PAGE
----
Jesus knows first-hand what it is to be human. He knows about powerful emotions, he knows about the complexity of family and community, he knows how difficult it can be to support one’s family, he knows the importance of healing and reconciliation for a people to thrive. He teaches through his words and actions how a healthy society grows out of individual contributions, like our individual choices, the development of our character, and our relationship with God. With God’s help, healthy communities begin with individuals, they begin with us. In this context, it’s interesting to me that Jesus spends so much time healing individuals. Among the many factors that motivate human behaviour, I think our brokenness is a major one and it’s largely unconscious. So what does Jesus do? He sits with people, he is present with them, he hears their stories, listens to their pain. Instead of using his finely tuned intuitive skills to just give people what they need, he asks, “what would you like me to do for you?” He gets them engaged in their own process of healing, and then transforms the source of their pain so they can live again. He does this, knowing that this person’s healing may indeed interrupt cycles of violence and support the healing of everyone in their sphere of influence. Wholeness supports the reconciliation and health of others. When Jesus preaches self-awareness and offers healing to crowds of people, he is offering resources needed to make the kindom a reality.

These gifts from Jesus don’t mean we aren’t going to feel or encounter challenging dynamics through the course of life. Jesus challenges his hearers to think about what response looks like in God’s kindom.

Perhaps the kindom of God is a place where when we are angry, we listen to what our anger is telling us . . . whether it is righteous or unrighteous. Perhaps in the kindom of God our emotions, our pain, our regrets are teachers.3 They teach us what is important to us and where we need healing.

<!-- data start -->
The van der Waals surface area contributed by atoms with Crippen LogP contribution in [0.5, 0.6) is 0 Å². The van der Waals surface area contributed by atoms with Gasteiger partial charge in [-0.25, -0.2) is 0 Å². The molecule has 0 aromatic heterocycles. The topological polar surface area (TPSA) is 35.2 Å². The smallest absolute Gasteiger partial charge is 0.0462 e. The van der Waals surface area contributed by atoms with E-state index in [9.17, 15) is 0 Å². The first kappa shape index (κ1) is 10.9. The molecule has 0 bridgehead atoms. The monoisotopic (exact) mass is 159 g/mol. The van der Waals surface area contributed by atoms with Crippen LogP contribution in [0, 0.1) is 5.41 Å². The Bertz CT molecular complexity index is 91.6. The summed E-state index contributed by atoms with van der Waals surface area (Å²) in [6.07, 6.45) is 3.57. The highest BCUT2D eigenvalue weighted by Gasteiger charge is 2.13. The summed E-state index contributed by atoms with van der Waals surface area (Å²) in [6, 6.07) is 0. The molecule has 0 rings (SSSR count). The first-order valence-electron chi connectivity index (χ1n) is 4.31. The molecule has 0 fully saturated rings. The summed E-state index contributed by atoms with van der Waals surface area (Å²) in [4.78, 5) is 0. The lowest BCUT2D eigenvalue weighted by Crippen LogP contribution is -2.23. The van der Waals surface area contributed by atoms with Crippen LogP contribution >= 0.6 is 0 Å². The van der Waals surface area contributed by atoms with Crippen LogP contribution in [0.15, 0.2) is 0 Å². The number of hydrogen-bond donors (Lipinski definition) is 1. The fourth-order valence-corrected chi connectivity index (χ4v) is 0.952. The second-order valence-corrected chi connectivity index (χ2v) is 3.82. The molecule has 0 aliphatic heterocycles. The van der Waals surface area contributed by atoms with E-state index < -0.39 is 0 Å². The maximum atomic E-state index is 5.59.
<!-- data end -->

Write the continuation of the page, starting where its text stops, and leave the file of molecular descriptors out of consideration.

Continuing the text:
I shared with some of you a few weeks ago that one of my ecumenical projects was to support the ministry of a Vineyard church in Vancouver. During our time there, James and I were able to participate in a curriculum created for churches, called Emotionally Healthy Spirituality. Before participating, I wouldn’t have drawn explicit connections between my spiritual and emotional health . . . but it quickly made a lot of sense. I would broadly define spirituality as one’s relationship with God. This is different from our ministries or serving in Christ’s name. Our ministries often flow out of our relationship with God, but the relationship itself is even more foundational to our lives. One example of emotionally healthy spirituality is acknowledging challenging feelings in us. When we acknowledge these feelings – with appropriate support and context – we also give God access to them . . . we give God’s love the ability to reach these places and offer healing and companionship. We proclaim that God initiates relationship, that God is always seeking us out . . . and our part is opening to that love and allowing it to work in us. Our work is individual, but I invite you to look around . . . we do it together. We walk this journey in service of our collective healing and in service of a world that is whole. Thanks be to God.


1 enfleshed, Feb 16, 2020

2 enfleshed, Feb 16, 2020

3 Enfleshed, Feb 16, 2020